Otis Sanford

Otis Sanford holds the Hardin Chair of Excellence in Journalism and Strategic Media at the University of Memphis and is the political analyst and commentator for WATN Local 24. Contact him at 901-678-3669 or at Follow him on Twitter @otissanford.

Sanford’s goals: Inform, enlighten and provoke (when necessary)

By Published: September 17, 2018 10:12 AM CT

It was unusually cold in Memphis – even for the dead of winter – with a couple inches of fresh snow on the ground when I checked in at the metro desk of The Commercial Appeal on Jan. 10, 1977, for my first day as a general assignment reporter. My initial assignment, of course, was to write a weather story. Then as now, even a minor snowfall is a serious disruptor in Memphis and front-page news.

I was three months shy of my 24th birthday and was positively giddy over the chance to work as a journalist in the city I had loved since childhood. General assignment meant covering twisters and train wrecks, banquets and bank robberies, Ella Fitzgerald live and Elvis Presley dead.

Ten years and several hundred bylines later, I moved on to larger journalism pastures – first at the now defunct Pittsburgh Press and then to the Detroit Free Press, before returning to The CA in 1994 for another dream job as a senior editor overseeing local news, business, photography and sports.

Eventually, my love for the daily newspaper grind gave way to a second passion – teaching fulltime at the University of Memphis and helping the next generation of journalists navigate the ever-changing 21st century media landscape.

But writing, particularly about politics and social justice, is embedded in my DNA. Which is why I am thrilled to now be penning a weekly column for The Daily Memphian. My views will no doubt continue to irritate a few, particularly those in elected office or with a decidedly different political bent. But my goal, as it has been for more than 11 years of weekly column writing, will always be to inform, enlighten, provoke when necessary and generally help Memphians have a meaningful conversation about issues of public interest.

Memphis is the ideal place for that. Throughout its nearly 200-year history, this city has been a fascinating, colorful and controversial news town. From the legendary “Moving Appeal,” in which the printing presses of The Daily Appeal traveled by train and wagon around the South to escape the clutches of Union troops during the Civil War, to the less bloody – but no less fierce – newspaper wars at the turn of the 20th century, Memphis has always been a hotbed for journalism.

Powerful politicians, from E.H. “Boss” Crump to Harold Ford, Wyeth Chandler and Dr. Willie W. Herenton, maintained a robust love-hate relationship with the press. And the press, more often than not, fulfilled its role of holding officeholders and policymakers accountable.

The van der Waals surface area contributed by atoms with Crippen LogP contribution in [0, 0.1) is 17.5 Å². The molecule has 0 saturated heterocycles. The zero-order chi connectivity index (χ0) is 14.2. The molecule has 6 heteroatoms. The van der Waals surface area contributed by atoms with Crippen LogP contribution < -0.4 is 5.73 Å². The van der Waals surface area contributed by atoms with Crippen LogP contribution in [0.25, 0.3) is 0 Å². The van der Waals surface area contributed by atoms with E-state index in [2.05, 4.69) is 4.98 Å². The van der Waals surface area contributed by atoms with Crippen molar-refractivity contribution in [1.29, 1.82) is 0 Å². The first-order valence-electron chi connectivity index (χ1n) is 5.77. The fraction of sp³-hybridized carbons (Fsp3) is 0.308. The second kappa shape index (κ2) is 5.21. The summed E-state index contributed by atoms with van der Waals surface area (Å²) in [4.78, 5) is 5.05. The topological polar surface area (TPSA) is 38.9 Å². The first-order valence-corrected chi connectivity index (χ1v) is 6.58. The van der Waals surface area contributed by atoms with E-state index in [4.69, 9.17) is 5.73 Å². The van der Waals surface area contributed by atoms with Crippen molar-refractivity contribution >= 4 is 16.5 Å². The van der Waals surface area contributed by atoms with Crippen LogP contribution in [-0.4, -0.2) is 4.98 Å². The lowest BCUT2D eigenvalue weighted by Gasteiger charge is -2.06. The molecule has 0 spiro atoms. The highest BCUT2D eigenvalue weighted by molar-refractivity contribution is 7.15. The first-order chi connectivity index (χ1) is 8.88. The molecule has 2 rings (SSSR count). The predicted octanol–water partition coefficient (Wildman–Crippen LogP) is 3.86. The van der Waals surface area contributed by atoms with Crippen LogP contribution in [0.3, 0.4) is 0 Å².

Each iteration of political and governmental leadership was astute enough to pay close attention to media coverage and respond accordingly, even if the response included sharp criticism of the media.

That’s how it should be. And The Daily Memphian is poised to play its role in that process. Yes, this new online medium will be competing against other news organizations that have been around for generations. But there is more than enough news in Memphis for us all – whether it’s print, broadcast or online.

So in the coming weeks, my columns will be addressing the pivotal and hotly contested political campaigns for the U.S. Senate and governor in Tennessee, and the role Memphis and Shelby County voters will play in the outcomes.

I intend to keep a close eye on the Memphis City Council as members work to name interim replacements for three of their colleagues – Edmund Ford Jr., Janis Fullilove and Bill Morrison – who were elected to county offices in August, but stubbornly refused to resign in time for those council seats to appear on the November election ballot. In particular, I will be looking for signs of backroom dealing in the appointment of applicants for those seats.   

In addition, I will be paying attention to how Memphis police officials and Mayor Jim Strickland respond to a still pending federal court decision over surveillance activities by police of local activists.

And I will weigh in from time to time as Memphis prepares to observe its 200th anniversary, and as candidates gear up for the 2019 city elections.

That’s a full plate, and I love it. I am as excited now as I was that frigid January day 41 years ago. And after a three-month hiatus from column writing, it’s time to crank it up again in a city where news never stops.


Otis Sanford

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